The Reluctant Guardian by Jo Manning

Posted December 9, 1999 by Mrs Giggles in 2 Oogies, Book Reviews, Genre: Historical / 0 Comments

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The Reluctant Guardian by Jo Manning
The Reluctant Guardian by Jo Manning

Regency Press, $4.95, ISBN 1-929085-06-0
Historical Romance, 1999

The Reluctant Guardian is a pretty ordinary regency story with a familiar plot, but the heroine is so unbearably girly that there is no wall high enough for me to driven up. Otherwise, this story is typically filled with stock characters and plot devices like His Evil Mother, The Other Woman, I Miss My Useless Daddy, and I Have Loved Him Even before Puberty Hits Me.

Mary and Sally Martin’s useless father just ups and disappears one day. Isaac Reblow is called from his girly chit-chat with his friend (these two, if you ask me, can’t be any more gay if you make them wear matching ballet tutus) to take charge of the situation. Mary is delighted because remember, she has loved him since she was still an unfertilized egg in her mother’s womb or maybe a little bit later, but dang, he is so bossy and she doesn’t like him anymore! Wait, she does, but ooh, he vexes her, she doesn’t like him anymore, but he is so cute, and I gave a pained howl at the moon.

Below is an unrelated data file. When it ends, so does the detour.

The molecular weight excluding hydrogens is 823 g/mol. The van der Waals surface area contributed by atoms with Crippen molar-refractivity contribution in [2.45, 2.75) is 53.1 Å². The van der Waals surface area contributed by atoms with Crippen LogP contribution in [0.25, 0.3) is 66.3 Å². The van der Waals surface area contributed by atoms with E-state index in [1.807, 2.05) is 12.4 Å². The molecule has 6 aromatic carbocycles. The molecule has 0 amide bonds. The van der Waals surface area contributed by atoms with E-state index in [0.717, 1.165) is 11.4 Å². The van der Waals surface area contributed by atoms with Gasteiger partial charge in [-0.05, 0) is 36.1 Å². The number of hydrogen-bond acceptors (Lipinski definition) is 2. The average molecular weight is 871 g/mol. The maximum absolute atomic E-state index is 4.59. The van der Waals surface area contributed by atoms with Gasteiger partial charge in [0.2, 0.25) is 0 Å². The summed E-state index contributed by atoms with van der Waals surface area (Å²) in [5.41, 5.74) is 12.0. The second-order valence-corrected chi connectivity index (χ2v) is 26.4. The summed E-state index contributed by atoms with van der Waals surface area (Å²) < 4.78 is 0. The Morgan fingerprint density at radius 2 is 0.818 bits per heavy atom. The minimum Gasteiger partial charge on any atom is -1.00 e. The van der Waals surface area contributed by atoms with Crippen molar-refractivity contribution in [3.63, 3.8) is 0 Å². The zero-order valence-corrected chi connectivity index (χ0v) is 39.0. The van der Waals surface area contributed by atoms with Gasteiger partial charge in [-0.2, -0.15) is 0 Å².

Anyway, he sponsors Mary “No Pretty Dresses Please, I’m Virtuous, Don’t Call Me Pretty, I’m Humble, I Just Want to Love Him and My Daddy Forever” Martin, much to his Bitch Mommy’s dismay. After all, Mary “I Come in Three Doormat Colors” Martin and her sister are so easily manipulated into serving Bitch Mommy, but with Isaac around, her game is up. Damn. Meanwhile, Isaac can’t love, because his parents’ marriage suck ten lemons and then some more lemondrops, and he doesn’t believe in love anymore.

Along the way, subplots come, subplots go, none resolved well come to think of it, and I cringe at Mary’s wide-eyed girly-girly infatuation and Isaac’s tired protestations against amour.

The prose is lively, although the author’s idea of male repartee will make even Oscar Wilde cringe at the whole girlishness of it all. But I find the story, characters, everything so predictable and cloyingly prepubescent (Mary, I’m looking at you) that I have a hard time keeping awake.

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Loves boys that sparkle, unicorns, money, Lego, chocolates, tasty buffets, video game music, and fantastical stories.

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